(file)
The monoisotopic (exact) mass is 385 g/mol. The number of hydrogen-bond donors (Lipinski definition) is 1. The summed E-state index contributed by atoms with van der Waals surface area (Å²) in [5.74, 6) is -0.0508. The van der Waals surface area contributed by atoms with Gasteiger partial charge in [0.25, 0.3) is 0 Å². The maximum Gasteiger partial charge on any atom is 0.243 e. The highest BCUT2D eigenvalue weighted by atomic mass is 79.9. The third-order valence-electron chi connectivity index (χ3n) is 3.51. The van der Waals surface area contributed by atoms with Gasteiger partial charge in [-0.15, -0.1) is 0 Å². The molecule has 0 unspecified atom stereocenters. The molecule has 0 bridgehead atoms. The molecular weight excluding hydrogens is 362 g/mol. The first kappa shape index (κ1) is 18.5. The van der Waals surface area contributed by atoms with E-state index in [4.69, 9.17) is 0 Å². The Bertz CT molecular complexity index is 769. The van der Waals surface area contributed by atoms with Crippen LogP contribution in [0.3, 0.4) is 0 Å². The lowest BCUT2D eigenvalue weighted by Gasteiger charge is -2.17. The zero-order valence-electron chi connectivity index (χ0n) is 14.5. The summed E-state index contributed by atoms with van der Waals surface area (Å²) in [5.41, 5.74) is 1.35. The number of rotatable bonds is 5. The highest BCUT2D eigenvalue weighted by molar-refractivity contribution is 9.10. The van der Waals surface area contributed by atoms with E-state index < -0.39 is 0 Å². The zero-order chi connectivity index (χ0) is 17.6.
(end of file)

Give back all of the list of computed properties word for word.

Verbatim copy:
The monoisotopic (exact) mass is 385 g/mol. The number of hydrogen-bond donors (Lipinski definition) is 1. The summed E-state index contributed by atoms with van der Waals surface area (Å²) in [5.74, 6) is -0.0508. The van der Waals surface area contributed by atoms with Gasteiger partial charge in [0.25, 0.3) is 0 Å². The maximum Gasteiger partial charge on any atom is 0.243 e. The highest BCUT2D eigenvalue weighted by atomic mass is 79.9. The third-order valence-electron chi connectivity index (χ3n) is 3.51. The van der Waals surface area contributed by atoms with Gasteiger partial charge in [-0.15, -0.1) is 0 Å². The molecule has 0 unspecified atom stereocenters. The molecule has 0 bridgehead atoms. The molecular weight excluding hydrogens is 362 g/mol. The first kappa shape index (κ1) is 18.5. The van der Waals surface area contributed by atoms with E-state index in [4.69, 9.17) is 0 Å². The Bertz CT molecular complexity index is 769. The van der Waals surface area contributed by atoms with Crippen LogP contribution in [0.3, 0.4) is 0 Å². The lowest BCUT2D eigenvalue weighted by Gasteiger charge is -2.17. The zero-order valence-electron chi connectivity index (χ0n) is 14.5. The summed E-state index contributed by atoms with van der Waals surface area (Å²) in [5.41, 5.74) is 1.35. The number of rotatable bonds is 5. The highest BCUT2D eigenvalue weighted by molar-refractivity contribution is 9.10. The van der Waals surface area contributed by atoms with E-state index < -0.39 is 0 Å². The zero-order chi connectivity index (χ0) is 17.6.